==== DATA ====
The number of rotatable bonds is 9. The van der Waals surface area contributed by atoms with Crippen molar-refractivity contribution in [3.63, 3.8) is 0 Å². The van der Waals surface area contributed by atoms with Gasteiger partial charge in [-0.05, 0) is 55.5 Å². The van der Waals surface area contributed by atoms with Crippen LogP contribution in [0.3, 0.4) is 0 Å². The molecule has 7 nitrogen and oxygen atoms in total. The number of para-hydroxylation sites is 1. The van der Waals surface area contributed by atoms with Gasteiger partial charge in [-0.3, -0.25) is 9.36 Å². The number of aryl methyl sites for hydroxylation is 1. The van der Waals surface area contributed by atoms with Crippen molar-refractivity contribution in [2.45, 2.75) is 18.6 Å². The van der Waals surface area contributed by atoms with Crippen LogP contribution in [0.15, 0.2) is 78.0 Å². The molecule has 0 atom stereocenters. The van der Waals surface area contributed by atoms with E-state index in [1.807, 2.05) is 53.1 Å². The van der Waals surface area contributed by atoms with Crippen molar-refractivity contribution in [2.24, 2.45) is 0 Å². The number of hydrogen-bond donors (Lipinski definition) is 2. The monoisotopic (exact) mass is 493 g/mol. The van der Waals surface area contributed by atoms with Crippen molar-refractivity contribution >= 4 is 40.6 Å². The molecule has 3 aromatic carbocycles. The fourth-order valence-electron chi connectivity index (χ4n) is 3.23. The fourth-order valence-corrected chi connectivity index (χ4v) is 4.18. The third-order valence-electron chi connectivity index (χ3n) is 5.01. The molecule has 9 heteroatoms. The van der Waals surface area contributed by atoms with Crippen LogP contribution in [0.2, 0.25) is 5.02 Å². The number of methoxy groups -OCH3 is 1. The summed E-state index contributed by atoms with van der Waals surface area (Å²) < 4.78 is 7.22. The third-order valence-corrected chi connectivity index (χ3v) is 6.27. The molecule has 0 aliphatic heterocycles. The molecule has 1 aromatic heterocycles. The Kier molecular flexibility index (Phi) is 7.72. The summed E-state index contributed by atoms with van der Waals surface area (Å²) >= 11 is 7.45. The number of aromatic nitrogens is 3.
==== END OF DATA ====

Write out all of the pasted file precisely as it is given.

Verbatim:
The number of rotatable bonds is 9. The van der Waals surface area contributed by atoms with Crippen molar-refractivity contribution in [3.63, 3.8) is 0 Å². The van der Waals surface area contributed by atoms with Gasteiger partial charge in [-0.05, 0) is 55.5 Å². The van der Waals surface area contributed by atoms with Crippen LogP contribution in [0.3, 0.4) is 0 Å². The molecule has 7 nitrogen and oxygen atoms in total. The number of para-hydroxylation sites is 1. The van der Waals surface area contributed by atoms with Gasteiger partial charge in [-0.3, -0.25) is 9.36 Å². The number of aryl methyl sites for hydroxylation is 1. The van der Waals surface area contributed by atoms with Crippen molar-refractivity contribution in [2.45, 2.75) is 18.6 Å². The van der Waals surface area contributed by atoms with Crippen LogP contribution in [0.15, 0.2) is 78.0 Å². The molecule has 0 atom stereocenters. The van der Waals surface area contributed by atoms with E-state index in [1.807, 2.05) is 53.1 Å². The van der Waals surface area contributed by atoms with Crippen molar-refractivity contribution in [2.24, 2.45) is 0 Å². The number of hydrogen-bond donors (Lipinski definition) is 2. The monoisotopic (exact) mass is 493 g/mol. The van der Waals surface area contributed by atoms with Crippen molar-refractivity contribution >= 4 is 40.6 Å². The molecule has 3 aromatic carbocycles. The fourth-order valence-electron chi connectivity index (χ4n) is 3.23. The fourth-order valence-corrected chi connectivity index (χ4v) is 4.18. The third-order valence-electron chi connectivity index (χ3n) is 5.01. The molecule has 9 heteroatoms. The van der Waals surface area contributed by atoms with Crippen LogP contribution in [0.2, 0.25) is 5.02 Å². The number of methoxy groups -OCH3 is 1. The summed E-state index contributed by atoms with van der Waals surface area (Å²) < 4.78 is 7.22. The third-order valence-corrected chi connectivity index (χ3v) is 6.27. The molecule has 0 aliphatic heterocycles. The molecule has 1 aromatic heterocycles. The Kier molecular flexibility index (Phi) is 7.72. The summed E-state index contributed by atoms with van der Waals surface area (Å²) >= 11 is 7.45. The number of aromatic nitrogens is 3.